Paint big ideas on the old blank sky paint them bright to catch the eye Paint some more and paint it large: paint the pollution from our cars and paint the sea a foaming brown and paint the greyness of our towns. Then paint some green in one small place to remind us of Earth’s persistent grace and paint a flower but not a square and paint some children playing there Squares are the folly of human minds so paint them over with wiggly lines. Paint a giant circle then and paint a cross through, telling men that big ideas are not welcome here where we paint in cringing fear. But through the cross we’ll see the paint and in painting truth, we'll find hope's taint.
Written for dVerse poetics – Sara asks us to pick one of the supplied verbs and use it repeatedly at the beginning of phrases through our poem.
About two years ago I began subscribing to The Red Hand Files – the website of Nick Cave. His most recent response to a question was with regards to cynicism and hope. I thought he wrote it beautifully. I found it inspiring and I have quoted it below:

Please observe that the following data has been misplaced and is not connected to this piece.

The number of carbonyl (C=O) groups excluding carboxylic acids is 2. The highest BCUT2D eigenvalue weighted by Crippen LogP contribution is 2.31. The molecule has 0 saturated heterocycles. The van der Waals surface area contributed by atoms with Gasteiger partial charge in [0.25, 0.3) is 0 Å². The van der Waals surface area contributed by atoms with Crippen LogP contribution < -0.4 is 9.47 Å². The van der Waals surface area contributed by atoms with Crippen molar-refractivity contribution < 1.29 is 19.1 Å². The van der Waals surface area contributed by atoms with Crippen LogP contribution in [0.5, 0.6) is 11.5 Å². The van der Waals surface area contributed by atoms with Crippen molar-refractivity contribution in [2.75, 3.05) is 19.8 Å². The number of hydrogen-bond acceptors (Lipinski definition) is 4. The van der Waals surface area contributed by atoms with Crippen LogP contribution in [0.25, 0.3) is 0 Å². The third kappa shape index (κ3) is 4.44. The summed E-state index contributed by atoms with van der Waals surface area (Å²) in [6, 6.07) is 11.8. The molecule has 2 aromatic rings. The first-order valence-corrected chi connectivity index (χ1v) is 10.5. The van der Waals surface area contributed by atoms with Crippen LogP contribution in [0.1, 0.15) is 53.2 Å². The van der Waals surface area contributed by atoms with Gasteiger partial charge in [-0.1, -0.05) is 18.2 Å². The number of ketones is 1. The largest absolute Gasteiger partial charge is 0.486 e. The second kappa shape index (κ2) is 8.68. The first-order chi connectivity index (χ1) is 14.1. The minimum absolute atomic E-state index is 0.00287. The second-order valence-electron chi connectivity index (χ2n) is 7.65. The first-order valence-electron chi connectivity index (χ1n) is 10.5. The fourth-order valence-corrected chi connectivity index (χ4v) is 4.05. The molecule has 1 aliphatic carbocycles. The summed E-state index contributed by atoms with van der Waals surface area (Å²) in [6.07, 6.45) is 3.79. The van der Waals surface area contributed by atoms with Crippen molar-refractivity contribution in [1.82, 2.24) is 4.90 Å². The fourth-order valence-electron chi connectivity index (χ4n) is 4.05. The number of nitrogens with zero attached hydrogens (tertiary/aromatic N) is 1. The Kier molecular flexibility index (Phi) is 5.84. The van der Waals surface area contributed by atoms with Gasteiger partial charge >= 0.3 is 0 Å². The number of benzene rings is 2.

“You are right to be worried about your growing feelings of cynicism and you need to take action to protect yourself and those around you, especially your child. Cynicism is not a neutral position — and although it asks almost nothing of us, it is highly infectious and unbelievably destructive. In my view, it is the most common and easy of evils.
I know this because much of my early life was spent holding the world and the people in it in contempt. It was a position both seductive and indulgent. The truth is, I was young and had no idea what was coming down the line. I lacked the knowledge, the foresight, the self-awareness. I just didn’t know. It took a devastation to teach me the preciousness of life and the essential goodness of people. It took a devastation to reveal the precariousness of the world, of its very soul, to understand that it was crying out for help. It took a devastation to understand the idea of mortal value, and it took a devastation to find hope.
Unlike cynicism, hopefulness is hard-earned, makes demands upon us, and can often feel like the most indefensible and lonely place on Earth. Hopefulness is not a neutral position either. It is adversarial. It is the warrior emotion that can lay waste to cynicism. Each redemptive or loving act, as small as you like, Valerio, such as reading to your little boy, or showing him a thing you love, or singing him a song, or putting on his shoes, keeps the devil down in the hole. It says the world and its inhabitants have value and are worth defending. It says the world is worth believing in. In time, we come to find that it is so.“